Health Department: 6 infected after finishing full COVID-19 vaccination cycle

AAPHC Vaccination Site
AAPHC Vaccination Site(WALB)
Updated: Feb. 22, 2021 at 5:56 PM EST
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LOUISVILLE, Ky. (WAVE) - The Department of Public Health is reporting that a little over 47,000 people in Louisville Metro have finished with both vaccines.

As of last Tuesday, six of those people had acquired the virus. As the rush continues toward getting vaccinated, new data is emerging showing that after taking all proper steps, a small number are getting re-infected with COVID-19.

Dr. Paul Shulz is an infectious disease specialist with Norton Healthcare. He said the data shows that those who are re-infected, after getting both shots, should have milder symptoms.

“We hope that they will have milder cases,” Shulz said. “We’ve seen that in the data.”

He added that even with some getting sick again, this can be considered a win because it should keep people out of the hospital with more serious symptoms.

“Getting vaccinated prevents a hospitalization, prevents a healthcare worker from having to take care of you in the hospital as well, so it is checking a lot of boxes in the win category,” Shulz said.

Schulz added that across the state it appears hospitalizations due to COVID-19 are decreasing.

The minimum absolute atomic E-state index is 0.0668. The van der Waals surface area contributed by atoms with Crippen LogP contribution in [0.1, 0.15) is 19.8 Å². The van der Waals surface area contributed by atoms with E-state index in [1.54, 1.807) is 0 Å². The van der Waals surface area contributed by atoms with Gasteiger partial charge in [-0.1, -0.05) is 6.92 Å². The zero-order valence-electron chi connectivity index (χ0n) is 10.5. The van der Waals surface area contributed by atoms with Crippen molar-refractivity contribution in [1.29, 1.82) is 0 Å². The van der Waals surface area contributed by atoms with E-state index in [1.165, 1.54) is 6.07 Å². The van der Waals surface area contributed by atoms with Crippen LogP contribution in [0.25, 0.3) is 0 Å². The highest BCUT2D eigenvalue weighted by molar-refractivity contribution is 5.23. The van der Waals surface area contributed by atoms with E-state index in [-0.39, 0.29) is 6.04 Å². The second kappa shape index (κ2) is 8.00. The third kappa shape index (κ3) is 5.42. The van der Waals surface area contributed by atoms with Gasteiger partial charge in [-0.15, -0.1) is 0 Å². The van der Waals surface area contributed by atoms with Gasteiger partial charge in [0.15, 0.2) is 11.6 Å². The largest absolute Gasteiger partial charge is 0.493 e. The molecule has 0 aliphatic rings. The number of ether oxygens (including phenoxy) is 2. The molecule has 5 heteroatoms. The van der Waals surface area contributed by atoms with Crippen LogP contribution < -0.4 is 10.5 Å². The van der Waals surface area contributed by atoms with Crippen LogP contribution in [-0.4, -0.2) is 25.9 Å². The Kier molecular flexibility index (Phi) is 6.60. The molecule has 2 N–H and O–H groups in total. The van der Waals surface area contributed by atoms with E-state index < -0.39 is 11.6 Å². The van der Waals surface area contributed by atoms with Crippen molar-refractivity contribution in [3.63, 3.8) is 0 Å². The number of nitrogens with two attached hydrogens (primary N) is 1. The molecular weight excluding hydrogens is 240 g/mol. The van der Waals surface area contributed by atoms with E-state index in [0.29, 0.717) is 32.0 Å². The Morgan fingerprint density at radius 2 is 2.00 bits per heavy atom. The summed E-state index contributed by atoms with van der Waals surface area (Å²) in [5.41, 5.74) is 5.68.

“We’re seeing that peak turn into a valley or a non-issue,” Shulz said. “We hope for a non-issue where we don’t have cases that aren’t significant.”

With that said, you might be asking yourself how fully vaccinated people become infected, and doctors say it all comes down to vaccine efficacy.

“You have that in every vaccination situation because no vaccine today has been 100 percent effective,” Shulz said.

Doctors said there have always been these types of break-through cases, and compared the vaccine to a flu shot. Sometimes even after getting it, people get the flu.

The point is that even after both shots, you are not 100 percent ready to go. And healthcare professionals say practicing social distancing and wearing a mask are ways to stop infection and reinfection.

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